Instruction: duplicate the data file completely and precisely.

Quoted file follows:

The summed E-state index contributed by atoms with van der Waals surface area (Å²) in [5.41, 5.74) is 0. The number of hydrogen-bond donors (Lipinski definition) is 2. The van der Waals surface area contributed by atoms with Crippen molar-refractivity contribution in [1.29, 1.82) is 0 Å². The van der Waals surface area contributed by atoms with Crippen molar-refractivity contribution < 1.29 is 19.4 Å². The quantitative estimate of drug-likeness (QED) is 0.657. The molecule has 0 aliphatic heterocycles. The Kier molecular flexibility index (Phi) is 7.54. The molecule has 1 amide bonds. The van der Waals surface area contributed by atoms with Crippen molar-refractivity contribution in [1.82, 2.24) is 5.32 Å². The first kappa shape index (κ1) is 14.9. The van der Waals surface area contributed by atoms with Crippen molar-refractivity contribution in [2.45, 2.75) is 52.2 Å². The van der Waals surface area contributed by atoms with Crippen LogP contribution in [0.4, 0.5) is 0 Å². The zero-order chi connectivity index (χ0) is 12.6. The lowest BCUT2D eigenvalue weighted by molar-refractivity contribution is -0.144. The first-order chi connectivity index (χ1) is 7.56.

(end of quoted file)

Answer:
The summed E-state index contributed by atoms with van der Waals surface area (Å²) in [5.41, 5.74) is 0. The number of hydrogen-bond donors (Lipinski definition) is 2. The van der Waals surface area contributed by atoms with Crippen molar-refractivity contribution in [1.29, 1.82) is 0 Å². The van der Waals surface area contributed by atoms with Crippen molar-refractivity contribution < 1.29 is 19.4 Å². The quantitative estimate of drug-likeness (QED) is 0.657. The molecule has 0 aliphatic heterocycles. The Kier molecular flexibility index (Phi) is 7.54. The molecule has 1 amide bonds. The van der Waals surface area contributed by atoms with Crippen molar-refractivity contribution in [1.82, 2.24) is 5.32 Å². The first kappa shape index (κ1) is 14.9. The van der Waals surface area contributed by atoms with Crippen molar-refractivity contribution in [2.45, 2.75) is 52.2 Å². The van der Waals surface area contributed by atoms with Crippen LogP contribution in [0.4, 0.5) is 0 Å². The zero-order chi connectivity index (χ0) is 12.6. The lowest BCUT2D eigenvalue weighted by molar-refractivity contribution is -0.144. The first-order chi connectivity index (χ1) is 7.56.